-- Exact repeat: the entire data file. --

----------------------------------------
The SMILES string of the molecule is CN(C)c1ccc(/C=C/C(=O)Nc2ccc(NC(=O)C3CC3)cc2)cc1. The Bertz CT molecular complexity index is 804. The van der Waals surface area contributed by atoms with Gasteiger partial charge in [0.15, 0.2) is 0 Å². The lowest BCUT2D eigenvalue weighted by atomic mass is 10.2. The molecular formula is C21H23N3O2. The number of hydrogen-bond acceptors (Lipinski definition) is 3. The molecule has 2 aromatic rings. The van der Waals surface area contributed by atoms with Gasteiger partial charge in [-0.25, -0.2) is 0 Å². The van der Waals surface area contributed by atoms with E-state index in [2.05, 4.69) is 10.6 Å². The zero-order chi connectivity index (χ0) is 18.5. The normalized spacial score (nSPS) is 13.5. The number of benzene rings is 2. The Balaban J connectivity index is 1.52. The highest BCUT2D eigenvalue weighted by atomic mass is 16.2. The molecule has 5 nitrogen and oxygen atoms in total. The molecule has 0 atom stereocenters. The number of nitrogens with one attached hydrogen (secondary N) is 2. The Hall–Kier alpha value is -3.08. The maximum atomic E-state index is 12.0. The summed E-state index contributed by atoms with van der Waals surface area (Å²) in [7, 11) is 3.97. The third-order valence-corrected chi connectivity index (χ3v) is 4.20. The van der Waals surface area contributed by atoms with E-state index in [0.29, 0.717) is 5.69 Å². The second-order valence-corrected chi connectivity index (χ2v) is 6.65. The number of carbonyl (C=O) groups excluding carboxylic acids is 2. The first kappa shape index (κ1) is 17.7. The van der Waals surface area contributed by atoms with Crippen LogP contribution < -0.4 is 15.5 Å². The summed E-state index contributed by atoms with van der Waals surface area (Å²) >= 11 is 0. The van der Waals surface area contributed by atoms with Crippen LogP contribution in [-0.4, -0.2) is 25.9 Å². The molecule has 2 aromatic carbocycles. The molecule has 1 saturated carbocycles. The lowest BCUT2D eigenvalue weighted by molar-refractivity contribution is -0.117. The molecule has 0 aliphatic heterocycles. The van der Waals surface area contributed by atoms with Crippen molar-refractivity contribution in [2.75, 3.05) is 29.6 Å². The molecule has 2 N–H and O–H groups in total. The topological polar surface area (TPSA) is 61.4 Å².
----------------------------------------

The SMILES string of the molecule is CN(C)c1ccc(/C=C/C(=O)Nc2ccc(NC(=O)C3CC3)cc2)cc1. The Bertz CT molecular complexity index is 804. The van der Waals surface area contributed by atoms with Gasteiger partial charge in [0.15, 0.2) is 0 Å². The lowest BCUT2D eigenvalue weighted by atomic mass is 10.2. The molecular formula is C21H23N3O2. The number of hydrogen-bond acceptors (Lipinski definition) is 3. The molecule has 2 aromatic rings. The van der Waals surface area contributed by atoms with Gasteiger partial charge in [-0.25, -0.2) is 0 Å². The van der Waals surface area contributed by atoms with E-state index in [2.05, 4.69) is 10.6 Å². The zero-order chi connectivity index (χ0) is 18.5. The normalized spacial score (nSPS) is 13.5. The number of benzene rings is 2. The Balaban J connectivity index is 1.52. The highest BCUT2D eigenvalue weighted by atomic mass is 16.2. The molecule has 5 nitrogen and oxygen atoms in total. The molecule has 0 atom stereocenters. The number of nitrogens with one attached hydrogen (secondary N) is 2. The Hall–Kier alpha value is -3.08. The maximum atomic E-state index is 12.0. The summed E-state index contributed by atoms with van der Waals surface area (Å²) in [7, 11) is 3.97. The third-order valence-corrected chi connectivity index (χ3v) is 4.20. The van der Waals surface area contributed by atoms with E-state index in [0.29, 0.717) is 5.69 Å². The second-order valence-corrected chi connectivity index (χ2v) is 6.65. The number of carbonyl (C=O) groups excluding carboxylic acids is 2. The first kappa shape index (κ1) is 17.7. The van der Waals surface area contributed by atoms with Crippen LogP contribution < -0.4 is 15.5 Å². The summed E-state index contributed by atoms with van der Waals surface area (Å²) >= 11 is 0. The van der Waals surface area contributed by atoms with Crippen LogP contribution in [-0.4, -0.2) is 25.9 Å². The molecule has 2 aromatic carbocycles. The molecule has 1 saturated carbocycles. The lowest BCUT2D eigenvalue weighted by molar-refractivity contribution is -0.117. The molecule has 0 aliphatic heterocycles. The van der Waals surface area contributed by atoms with Crippen molar-refractivity contribution in [2.75, 3.05) is 29.6 Å². The molecule has 2 N–H and O–H groups in total. The topological polar surface area (TPSA) is 61.4 Å².